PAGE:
Home arrow XML arrow Page 2 - Designing Your own XML Schema: Constraining with Restrictions

Designing Your own XML Schema: Constraining with Restrictions

This is second article in a series which guides you in designing XML Schemas right from the basics without any hurdles.

Author Info:
By: Jagadish Chaterjee
Rating: 5 stars5 stars5 stars5 stars5 stars / 9
March 13, 2006
  1. · Designing Your own XML Schema: Constraining with Restrictions
  2. · Working with other data types in XML Schema
  3. · Constraining values (restricting a range)
  4. · Restricting lengths in XML Schema
  5. · Restrictions based on lists (or enumerations) in XML Schema
  6. · Defining a Primary Key in XML Schema

print this article

Designing Your own XML Schema: Constraining with Restrictions - Working with other data types in XML Schema
(Page 2 of 6 )

In this section, we shall go through an example covering most of the important data types available in the XML Schema definition.  Let us have a look at the following XML schema now:

<?xml version="1.0" encoding="UTF-8"?>
<xs:schema xmlns:xs="http://www.w3.org/2001/XMLSchema" elementFormDefault="qualified" attributeFormDefault="unqualified">
      <xs:element name="Employees">
                  <xs:documentation>Comment describing your root
                        <xs:element name="Employee" maxOccurs="unbounded">
                                          <xs:element name="Name" type="xs:string"/>
                                          <xs:element name="HireDate" type="xs:date"/>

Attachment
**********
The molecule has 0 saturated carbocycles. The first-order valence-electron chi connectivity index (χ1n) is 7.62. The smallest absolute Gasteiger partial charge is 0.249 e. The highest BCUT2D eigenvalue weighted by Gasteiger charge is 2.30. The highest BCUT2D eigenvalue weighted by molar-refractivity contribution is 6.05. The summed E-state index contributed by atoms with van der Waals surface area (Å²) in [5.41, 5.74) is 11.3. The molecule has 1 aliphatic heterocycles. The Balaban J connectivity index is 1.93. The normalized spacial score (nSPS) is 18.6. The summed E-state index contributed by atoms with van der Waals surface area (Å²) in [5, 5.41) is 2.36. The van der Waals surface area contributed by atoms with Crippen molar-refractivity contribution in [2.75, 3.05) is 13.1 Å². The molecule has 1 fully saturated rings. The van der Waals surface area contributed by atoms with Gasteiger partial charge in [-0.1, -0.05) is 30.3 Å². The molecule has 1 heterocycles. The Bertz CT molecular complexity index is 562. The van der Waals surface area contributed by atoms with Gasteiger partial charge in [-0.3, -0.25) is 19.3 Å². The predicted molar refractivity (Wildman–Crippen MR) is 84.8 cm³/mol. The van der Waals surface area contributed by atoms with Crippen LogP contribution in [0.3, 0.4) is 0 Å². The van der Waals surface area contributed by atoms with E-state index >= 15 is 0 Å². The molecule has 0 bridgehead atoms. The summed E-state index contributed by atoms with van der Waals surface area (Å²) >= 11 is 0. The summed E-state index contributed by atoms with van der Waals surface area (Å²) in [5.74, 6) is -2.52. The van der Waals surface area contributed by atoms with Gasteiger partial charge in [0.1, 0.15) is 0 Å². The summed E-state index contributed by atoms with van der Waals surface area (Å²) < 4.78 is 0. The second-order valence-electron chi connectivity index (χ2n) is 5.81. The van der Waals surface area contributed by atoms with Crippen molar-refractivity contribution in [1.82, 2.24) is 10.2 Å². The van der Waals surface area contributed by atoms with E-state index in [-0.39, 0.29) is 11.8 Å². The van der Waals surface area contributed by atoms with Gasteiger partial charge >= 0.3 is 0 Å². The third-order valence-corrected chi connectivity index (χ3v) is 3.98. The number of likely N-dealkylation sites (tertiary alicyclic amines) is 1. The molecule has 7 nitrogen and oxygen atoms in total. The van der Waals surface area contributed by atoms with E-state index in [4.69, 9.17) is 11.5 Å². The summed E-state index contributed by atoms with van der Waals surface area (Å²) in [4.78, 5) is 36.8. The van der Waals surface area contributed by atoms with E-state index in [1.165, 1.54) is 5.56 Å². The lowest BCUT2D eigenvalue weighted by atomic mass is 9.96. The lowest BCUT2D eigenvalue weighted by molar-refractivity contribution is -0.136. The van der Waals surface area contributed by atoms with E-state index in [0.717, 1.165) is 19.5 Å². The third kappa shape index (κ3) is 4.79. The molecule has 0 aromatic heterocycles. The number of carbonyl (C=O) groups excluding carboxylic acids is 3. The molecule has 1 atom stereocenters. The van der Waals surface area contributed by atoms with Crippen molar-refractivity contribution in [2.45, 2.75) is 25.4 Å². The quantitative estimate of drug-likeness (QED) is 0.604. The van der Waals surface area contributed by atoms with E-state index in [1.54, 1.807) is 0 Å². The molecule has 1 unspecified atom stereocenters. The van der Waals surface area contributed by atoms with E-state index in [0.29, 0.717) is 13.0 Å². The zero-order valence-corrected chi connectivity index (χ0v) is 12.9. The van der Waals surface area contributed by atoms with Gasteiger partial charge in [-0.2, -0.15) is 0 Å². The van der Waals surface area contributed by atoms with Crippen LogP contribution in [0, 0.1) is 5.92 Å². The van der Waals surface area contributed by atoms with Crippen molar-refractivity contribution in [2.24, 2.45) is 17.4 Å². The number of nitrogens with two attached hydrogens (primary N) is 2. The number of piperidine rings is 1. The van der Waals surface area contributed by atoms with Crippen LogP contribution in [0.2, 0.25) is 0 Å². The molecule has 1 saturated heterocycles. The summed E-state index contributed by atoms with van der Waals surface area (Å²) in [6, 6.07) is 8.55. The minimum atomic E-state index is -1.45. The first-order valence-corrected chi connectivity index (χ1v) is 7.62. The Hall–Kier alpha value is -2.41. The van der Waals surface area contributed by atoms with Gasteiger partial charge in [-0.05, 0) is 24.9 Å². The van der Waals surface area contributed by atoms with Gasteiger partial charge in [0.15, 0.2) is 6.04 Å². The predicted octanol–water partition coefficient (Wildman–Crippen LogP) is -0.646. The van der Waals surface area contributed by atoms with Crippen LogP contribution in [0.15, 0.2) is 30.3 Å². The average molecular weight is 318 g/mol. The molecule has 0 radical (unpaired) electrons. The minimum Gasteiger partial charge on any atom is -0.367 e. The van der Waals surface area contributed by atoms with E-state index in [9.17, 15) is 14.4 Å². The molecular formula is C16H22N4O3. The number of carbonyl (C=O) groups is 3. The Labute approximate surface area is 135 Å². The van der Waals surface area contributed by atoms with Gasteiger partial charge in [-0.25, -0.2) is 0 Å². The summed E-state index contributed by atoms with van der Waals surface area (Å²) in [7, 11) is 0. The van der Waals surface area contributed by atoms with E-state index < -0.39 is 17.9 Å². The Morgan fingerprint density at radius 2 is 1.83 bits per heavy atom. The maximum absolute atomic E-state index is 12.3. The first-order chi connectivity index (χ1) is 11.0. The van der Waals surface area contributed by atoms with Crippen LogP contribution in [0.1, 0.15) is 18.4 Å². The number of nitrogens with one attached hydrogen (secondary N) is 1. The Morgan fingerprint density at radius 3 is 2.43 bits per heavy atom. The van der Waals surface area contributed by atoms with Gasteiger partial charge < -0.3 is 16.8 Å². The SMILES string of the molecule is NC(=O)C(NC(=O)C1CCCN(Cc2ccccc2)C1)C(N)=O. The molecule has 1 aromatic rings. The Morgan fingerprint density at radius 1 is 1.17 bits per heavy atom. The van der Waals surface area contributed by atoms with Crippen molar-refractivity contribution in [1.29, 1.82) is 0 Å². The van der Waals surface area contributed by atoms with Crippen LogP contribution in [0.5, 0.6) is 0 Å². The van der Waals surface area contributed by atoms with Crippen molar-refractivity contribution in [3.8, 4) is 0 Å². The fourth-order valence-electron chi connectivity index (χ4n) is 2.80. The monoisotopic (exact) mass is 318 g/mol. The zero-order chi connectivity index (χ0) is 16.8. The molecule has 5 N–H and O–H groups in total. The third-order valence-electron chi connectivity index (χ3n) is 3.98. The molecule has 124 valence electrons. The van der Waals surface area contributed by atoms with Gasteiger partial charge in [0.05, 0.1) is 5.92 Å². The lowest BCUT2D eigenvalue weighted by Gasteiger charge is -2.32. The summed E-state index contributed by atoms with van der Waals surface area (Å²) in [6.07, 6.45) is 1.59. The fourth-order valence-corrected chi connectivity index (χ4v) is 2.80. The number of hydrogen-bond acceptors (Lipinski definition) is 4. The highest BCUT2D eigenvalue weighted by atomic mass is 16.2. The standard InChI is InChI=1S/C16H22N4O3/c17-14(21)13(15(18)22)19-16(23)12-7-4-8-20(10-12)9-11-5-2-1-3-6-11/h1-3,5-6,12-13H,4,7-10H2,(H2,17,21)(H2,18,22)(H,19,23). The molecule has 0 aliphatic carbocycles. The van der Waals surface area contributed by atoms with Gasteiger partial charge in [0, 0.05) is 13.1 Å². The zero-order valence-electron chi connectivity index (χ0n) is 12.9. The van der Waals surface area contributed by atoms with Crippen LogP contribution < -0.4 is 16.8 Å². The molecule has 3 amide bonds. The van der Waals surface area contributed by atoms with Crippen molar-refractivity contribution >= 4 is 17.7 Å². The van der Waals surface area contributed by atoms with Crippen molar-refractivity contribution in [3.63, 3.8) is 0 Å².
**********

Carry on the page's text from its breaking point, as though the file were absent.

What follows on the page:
<xs:element name="isMarried" type="xs:boolean" minOccurs="0"/>
                                          <xs:element name="Salary" type="xs:float"/>
                                          <xs:element name="Age" type="xs:integer"/>
                                    <xs:attribute name="ID" type="xs:string" use="required"/>

According to the above example, the document root element would be “Employees.”  The element “Employees” internally can contain “Employee” elements.  The element “Employee” internally contains a few more elements: “Name,” “Hiredate,” “isMarried,” “Salary” and “Age.”  You should observe that there could be any number of “Employee” elements within “Employee.” 

You should also observe that “Name,” “HireDate,” “isMarried,” “Salary” and “Age” are defined with different simple data types rather than with “complex types.”  The only complex elements are “Employees” and “Employee.”  I also declared an attribute ID for the “Employee” element as follows:

<xs:attribute name="ID" type="xs:int" use="required"/>

Another important point to observe is that the “isMarried” element is declared as optional.  This is possible by making “minOccurs” be “0” (default is “1”).

Now, how would the XML document look when it conformed to the above XML Schema?  The following would be a sample XML document which conforms to the XML Schema above.

<?xml version="1.0" encoding="UTF-8"?>
<Employees xmlns:xsi="http://www.w3.org/2001/XMLSchema-instance" xsi:noNamespaceSchemaLocation="C:\Documents and
      <Employee ID="1001">
      <Employee ID="1002">

blog comments powered by Disqus

- Open XML Finally Supported by MS Office
- XML Features Added to Two Systems
- Using Regions with XSL Formatting Objects
- Using XSL Formatting Objects
- More Schematron Features
- Schematron Patterns and Validation
- Using Schematron
- Datatypes and More in RELAX NG
- Providing Options in RELAX NG
- An Introduction to RELAX NG
- Path, Predicates, and XQuery
- Using Predicates with XQuery
- Navigating Input Documents Using Paths
- XML Basics
- Introduction to XPath

Watch our Tech Videos 
Dev Articles Forums 
 RSS  Articles
 RSS  Forums
 RSS  All Feeds
Write For Us 
Weekly Newsletter
Developer Updates  
Free Website Content 
Contact Us 
Site Map 
Privacy Policy 

Developer Shed Affiliates


© 2003-2019 by Developer Shed. All rights reserved. DS Cluster - Follow our Sitemap
Popular Web Development Topics
All Web Development Tutorials